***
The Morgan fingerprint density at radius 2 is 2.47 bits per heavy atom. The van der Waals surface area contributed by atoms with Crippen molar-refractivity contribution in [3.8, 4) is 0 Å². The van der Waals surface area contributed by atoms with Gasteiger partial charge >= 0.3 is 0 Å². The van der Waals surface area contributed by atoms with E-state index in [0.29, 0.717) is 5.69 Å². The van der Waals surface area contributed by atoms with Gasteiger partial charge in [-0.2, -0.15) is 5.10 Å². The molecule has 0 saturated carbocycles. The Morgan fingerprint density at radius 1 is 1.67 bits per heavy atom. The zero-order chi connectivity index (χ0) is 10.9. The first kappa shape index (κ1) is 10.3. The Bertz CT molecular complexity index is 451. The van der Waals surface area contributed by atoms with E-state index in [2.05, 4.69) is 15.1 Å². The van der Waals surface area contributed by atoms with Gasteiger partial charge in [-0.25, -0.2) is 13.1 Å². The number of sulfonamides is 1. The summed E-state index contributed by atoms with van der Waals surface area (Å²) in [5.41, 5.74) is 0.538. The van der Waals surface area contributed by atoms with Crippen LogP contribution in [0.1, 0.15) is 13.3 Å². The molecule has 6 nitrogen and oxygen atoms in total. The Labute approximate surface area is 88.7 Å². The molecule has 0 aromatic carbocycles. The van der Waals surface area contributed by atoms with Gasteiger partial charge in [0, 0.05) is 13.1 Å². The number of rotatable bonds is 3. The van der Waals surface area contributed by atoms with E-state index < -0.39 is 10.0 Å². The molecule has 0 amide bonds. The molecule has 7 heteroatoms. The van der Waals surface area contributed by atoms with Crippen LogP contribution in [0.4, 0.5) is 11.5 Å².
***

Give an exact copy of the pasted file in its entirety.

The Morgan fingerprint density at radius 2 is 2.47 bits per heavy atom. The van der Waals surface area contributed by atoms with Crippen molar-refractivity contribution in [3.8, 4) is 0 Å². The van der Waals surface area contributed by atoms with Gasteiger partial charge >= 0.3 is 0 Å². The van der Waals surface area contributed by atoms with E-state index in [0.29, 0.717) is 5.69 Å². The van der Waals surface area contributed by atoms with Gasteiger partial charge in [-0.2, -0.15) is 5.10 Å². The molecule has 0 saturated carbocycles. The Morgan fingerprint density at radius 1 is 1.67 bits per heavy atom. The zero-order chi connectivity index (χ0) is 10.9. The first kappa shape index (κ1) is 10.3. The Bertz CT molecular complexity index is 451. The van der Waals surface area contributed by atoms with E-state index in [2.05, 4.69) is 15.1 Å². The van der Waals surface area contributed by atoms with Gasteiger partial charge in [-0.25, -0.2) is 13.1 Å². The number of sulfonamides is 1. The summed E-state index contributed by atoms with van der Waals surface area (Å²) in [5.41, 5.74) is 0.538. The van der Waals surface area contributed by atoms with Crippen LogP contribution in [0.1, 0.15) is 13.3 Å². The molecule has 6 nitrogen and oxygen atoms in total. The Labute approximate surface area is 88.7 Å². The molecule has 0 aromatic carbocycles. The van der Waals surface area contributed by atoms with Gasteiger partial charge in [0, 0.05) is 13.1 Å². The number of rotatable bonds is 3. The van der Waals surface area contributed by atoms with E-state index < -0.39 is 10.0 Å². The molecule has 0 amide bonds. The molecule has 7 heteroatoms. The van der Waals surface area contributed by atoms with Crippen LogP contribution in [0.4, 0.5) is 11.5 Å².